The titular bell jar In Sylvia Plath’s eponymous novel is symbolic of Esther’s condition because it serves as a metaphor for her depression. This symbolism is especially evident when the heroine reminiscences on her past experiences and reflects whether a “bell jar” would not descend upon her and distort her perception once again. The bell jar becomes a fitting symbol for depression because it is a barrier that, despite being fully transparent, is always there. Depression itself is a medical condition that does not manifest in evident physical symptoms, such as a rash or cough but is, nevertheless, completely real. Thus, the bell jar becomes a metaphor for a grave state of mind that oppresses and isolates Esther while staying mostly unnoticeable for those around her.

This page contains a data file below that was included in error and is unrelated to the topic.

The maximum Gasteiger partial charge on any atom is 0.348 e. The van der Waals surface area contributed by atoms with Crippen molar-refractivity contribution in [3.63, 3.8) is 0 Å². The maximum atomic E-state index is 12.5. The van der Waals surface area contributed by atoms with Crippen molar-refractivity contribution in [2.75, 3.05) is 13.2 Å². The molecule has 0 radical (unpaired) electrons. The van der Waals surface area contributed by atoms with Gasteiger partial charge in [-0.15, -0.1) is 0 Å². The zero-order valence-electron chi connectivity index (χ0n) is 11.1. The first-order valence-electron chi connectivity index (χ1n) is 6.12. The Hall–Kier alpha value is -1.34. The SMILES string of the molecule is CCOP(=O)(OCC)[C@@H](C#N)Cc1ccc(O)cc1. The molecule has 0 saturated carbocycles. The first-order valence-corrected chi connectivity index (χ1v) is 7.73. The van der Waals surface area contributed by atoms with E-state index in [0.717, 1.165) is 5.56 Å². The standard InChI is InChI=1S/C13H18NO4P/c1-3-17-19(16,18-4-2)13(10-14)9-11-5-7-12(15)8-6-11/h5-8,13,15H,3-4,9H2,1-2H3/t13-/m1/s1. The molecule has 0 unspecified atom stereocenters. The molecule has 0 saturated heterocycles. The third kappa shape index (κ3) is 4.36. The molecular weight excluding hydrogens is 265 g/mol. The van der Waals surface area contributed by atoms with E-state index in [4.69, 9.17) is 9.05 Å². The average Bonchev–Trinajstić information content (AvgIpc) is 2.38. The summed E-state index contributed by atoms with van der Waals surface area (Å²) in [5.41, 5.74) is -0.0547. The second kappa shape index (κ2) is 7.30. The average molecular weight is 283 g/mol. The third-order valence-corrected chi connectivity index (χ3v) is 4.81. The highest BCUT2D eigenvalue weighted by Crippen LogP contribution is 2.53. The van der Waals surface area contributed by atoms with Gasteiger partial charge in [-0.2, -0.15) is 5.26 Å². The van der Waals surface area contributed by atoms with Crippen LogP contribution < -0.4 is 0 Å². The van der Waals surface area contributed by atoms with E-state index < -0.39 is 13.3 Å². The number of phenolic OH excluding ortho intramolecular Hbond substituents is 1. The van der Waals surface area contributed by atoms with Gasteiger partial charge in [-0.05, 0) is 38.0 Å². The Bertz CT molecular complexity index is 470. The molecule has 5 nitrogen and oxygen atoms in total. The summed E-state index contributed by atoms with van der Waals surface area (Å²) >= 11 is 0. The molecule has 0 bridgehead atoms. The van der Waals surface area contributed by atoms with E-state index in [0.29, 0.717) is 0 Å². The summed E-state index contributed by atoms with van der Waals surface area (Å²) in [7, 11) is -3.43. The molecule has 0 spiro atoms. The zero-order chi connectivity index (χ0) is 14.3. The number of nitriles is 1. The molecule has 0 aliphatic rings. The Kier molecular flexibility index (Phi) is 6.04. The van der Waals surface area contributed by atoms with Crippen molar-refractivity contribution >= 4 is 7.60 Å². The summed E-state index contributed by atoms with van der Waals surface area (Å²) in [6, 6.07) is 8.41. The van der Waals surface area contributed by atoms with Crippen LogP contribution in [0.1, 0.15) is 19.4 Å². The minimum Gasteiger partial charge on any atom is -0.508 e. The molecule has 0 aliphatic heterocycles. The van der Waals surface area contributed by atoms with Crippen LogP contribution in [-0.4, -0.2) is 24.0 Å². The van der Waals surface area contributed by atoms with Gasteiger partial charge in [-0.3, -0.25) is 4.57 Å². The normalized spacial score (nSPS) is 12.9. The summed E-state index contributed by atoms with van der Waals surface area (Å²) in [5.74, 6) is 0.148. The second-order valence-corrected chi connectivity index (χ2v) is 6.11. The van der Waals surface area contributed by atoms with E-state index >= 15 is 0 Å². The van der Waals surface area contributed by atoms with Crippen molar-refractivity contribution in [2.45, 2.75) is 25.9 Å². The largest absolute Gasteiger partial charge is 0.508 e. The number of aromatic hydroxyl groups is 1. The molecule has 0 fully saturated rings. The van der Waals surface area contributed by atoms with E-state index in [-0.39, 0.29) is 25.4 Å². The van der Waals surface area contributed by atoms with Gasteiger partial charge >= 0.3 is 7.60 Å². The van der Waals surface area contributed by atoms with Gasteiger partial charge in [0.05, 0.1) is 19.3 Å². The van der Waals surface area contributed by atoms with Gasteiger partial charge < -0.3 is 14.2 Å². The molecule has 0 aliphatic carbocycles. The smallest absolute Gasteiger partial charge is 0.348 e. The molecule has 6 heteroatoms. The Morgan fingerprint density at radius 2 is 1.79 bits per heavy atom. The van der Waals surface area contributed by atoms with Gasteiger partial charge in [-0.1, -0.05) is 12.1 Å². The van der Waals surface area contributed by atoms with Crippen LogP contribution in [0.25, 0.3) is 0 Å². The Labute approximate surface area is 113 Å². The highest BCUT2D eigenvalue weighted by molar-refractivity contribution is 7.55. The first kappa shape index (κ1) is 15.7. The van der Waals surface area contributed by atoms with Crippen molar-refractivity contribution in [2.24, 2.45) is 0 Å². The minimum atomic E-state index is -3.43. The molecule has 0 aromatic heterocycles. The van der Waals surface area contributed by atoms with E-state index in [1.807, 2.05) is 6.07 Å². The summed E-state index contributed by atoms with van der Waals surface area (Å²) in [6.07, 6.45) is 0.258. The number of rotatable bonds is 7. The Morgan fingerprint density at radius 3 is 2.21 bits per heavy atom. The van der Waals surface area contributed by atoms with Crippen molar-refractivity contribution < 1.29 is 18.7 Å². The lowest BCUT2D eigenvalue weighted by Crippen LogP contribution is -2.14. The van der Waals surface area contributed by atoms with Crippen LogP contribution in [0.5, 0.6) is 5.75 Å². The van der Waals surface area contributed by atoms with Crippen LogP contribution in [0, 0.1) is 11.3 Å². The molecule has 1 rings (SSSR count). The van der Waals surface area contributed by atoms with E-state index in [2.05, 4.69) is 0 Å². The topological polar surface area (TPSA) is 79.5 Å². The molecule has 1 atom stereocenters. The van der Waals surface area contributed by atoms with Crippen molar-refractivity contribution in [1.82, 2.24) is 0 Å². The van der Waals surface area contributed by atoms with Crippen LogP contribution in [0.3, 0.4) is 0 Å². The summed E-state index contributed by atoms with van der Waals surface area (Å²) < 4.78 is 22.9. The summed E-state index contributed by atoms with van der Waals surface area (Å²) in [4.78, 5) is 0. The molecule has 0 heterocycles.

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Another reason why the belle jar is symbolic of the heroine’s condition is also related to its transparency. One of the functions of the bell jar is decorative: it is meant to shield the objects from dust and other external impacts while also preserving their visibility – in other words, to display things safely. Esther, just as if she were under a bell jar, lives through her depressive experiences while being on display. For instance, one of the earliest manifestations of her depression comes during a photo-shoot, when she proves unable to hold a smile and bursts into tears instead. Thus, Esther’s depression begins when the heroine is on display, and anyone can see her. The heroine remains visible for everyone but grows increasingly lonely and depressed as she cannot make a human connection – just as an object under a bell jar, which one can look upon, but not touch.